I have a great deal of respect for the seamless garment people, like the activists at Sojourner. They believe in protecting life in all forms: they are against abortion, capital punishment, war, and poverty. I don't agree with some of their positions, but, like I said, I respect them, and I prefer to respect my opponents.
Sunday, June 05, 2005
[So I got a glass, filled it halfway with water, brought it to her and asked what the glass was. She said it was half-full. I asked her what the other half was. She thought for a moment and then said "Half-empty." I said, "See, it's the same thing, it just depends on how you look at it." She thought about that and nodded. Then I asked her if she wanted a drink of water, and she did.]
[I'm glad she said it was half-full.]
First I stopped next door to give B and L (parents of said girls, and I keep meaning to blog about how much we adore them, but it's kind of a boring topic) (actually it's not, because in this stratified country, our cross-class, cross-politics, cross-religion friendship is really quite interesting, so maybe I'll blog about it sometime, but not now), anyway, I stopped to give them a bottle of margarita that the B's brought over last weekend when we had B and L and the B's over for a rowdy night of adult drinking and children running wild. I knew we weren't going to drink the margarita, because we are effete snobs who make our own ginger syrup for daquiris, but since B and L are rednecks who drink margarita straight from the bottle (when they are not downing our ginger daquiris), I figure they'd be happy. They were. In fact, B was particularly happy because L was about to send him out to get her another bottle of margarita. So I hung out with them for a bit, and B teased L and me about being lesbians, and L and I discussed how her next husband was going to be white-collar, and we all gossiped about the new principal, and then I went on with my walk.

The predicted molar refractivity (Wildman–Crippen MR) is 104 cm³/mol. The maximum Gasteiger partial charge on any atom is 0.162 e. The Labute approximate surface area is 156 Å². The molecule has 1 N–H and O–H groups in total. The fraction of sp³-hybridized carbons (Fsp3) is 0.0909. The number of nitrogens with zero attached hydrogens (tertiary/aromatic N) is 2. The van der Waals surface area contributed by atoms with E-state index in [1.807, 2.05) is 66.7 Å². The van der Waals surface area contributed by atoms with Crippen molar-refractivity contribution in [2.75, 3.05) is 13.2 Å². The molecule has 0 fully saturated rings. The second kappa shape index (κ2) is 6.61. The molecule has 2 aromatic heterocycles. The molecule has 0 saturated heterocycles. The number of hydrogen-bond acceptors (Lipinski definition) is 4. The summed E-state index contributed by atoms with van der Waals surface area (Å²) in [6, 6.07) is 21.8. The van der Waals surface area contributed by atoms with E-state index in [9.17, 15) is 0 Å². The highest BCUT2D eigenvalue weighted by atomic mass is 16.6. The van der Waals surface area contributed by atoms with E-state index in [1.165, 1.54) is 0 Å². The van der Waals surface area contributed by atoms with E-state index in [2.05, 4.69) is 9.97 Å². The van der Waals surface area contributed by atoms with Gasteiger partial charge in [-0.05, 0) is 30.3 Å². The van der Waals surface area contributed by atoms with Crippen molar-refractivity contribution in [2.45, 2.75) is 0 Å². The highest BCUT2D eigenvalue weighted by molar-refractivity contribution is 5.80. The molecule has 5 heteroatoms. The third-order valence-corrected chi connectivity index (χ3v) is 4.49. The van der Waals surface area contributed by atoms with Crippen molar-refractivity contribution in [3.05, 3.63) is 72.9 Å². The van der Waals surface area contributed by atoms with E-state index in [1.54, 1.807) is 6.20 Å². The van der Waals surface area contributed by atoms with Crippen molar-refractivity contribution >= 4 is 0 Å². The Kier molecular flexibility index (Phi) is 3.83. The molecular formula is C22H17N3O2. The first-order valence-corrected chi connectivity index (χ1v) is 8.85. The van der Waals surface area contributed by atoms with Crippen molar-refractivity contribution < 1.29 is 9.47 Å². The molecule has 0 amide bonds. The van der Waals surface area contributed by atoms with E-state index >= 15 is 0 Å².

I only made it half a dozen houses before D stopped me to talk about my girls, and painting their house, and how their dog was coping with the loss of their other dog (he doesn't really care). Then I went on with my walk, waving to R and S (different S) who were sitting on their porch swing.
Around the corner, I came upon S (another S) and P, kids in M's class who live next door to each other. They were roller blading, and their moms were sitting on P's front steps. I told them I was escaping my family and invited them to join me. They laughed. S wanted to join me, but her mother explained that that wasn't what I meant.
It was high school graduation yesterday, and you could hear the parties all over town. When I saw a teenage couple carrying towels, I said, "you must be going to E's house," and of course they were. E is the only senior in the neighborhood with a pool.
A car pulled up and asked me for directions to a street that I didn't know, which meant it wasn't nearby. I knew the woman was a mom in M's class, but I couldn't remember which kid. Then she said that her daughter had gone home with M (different M) and H, and I realized which street she was talking about and told them how to get to M's dad's house.
Then S (yet another S) and C stopped me, and I must have stood outside their house chatting for half an hour. S is the chair of the Arts Council at M's school and I'm a member. We met when J and J still lived across the street from them. While we stood on the sidewalk chatting, L and R passed by, and I said, "You must be going to graduation parties." L is the high school art teacher, and they were all dressed up. I introduced L to S, and we talked about art in the schools.
Then I went on with my walk. When I passed V and J's house, I saw S's car outside (still another S) and figured they must be barbecuing. Then I got home and put my exhausted fussy children to bed.
If you've made it through this post, you can see how boring and lovely life is in Red State Capital City Suburb. I will miss it.
Saturday, June 04, 2005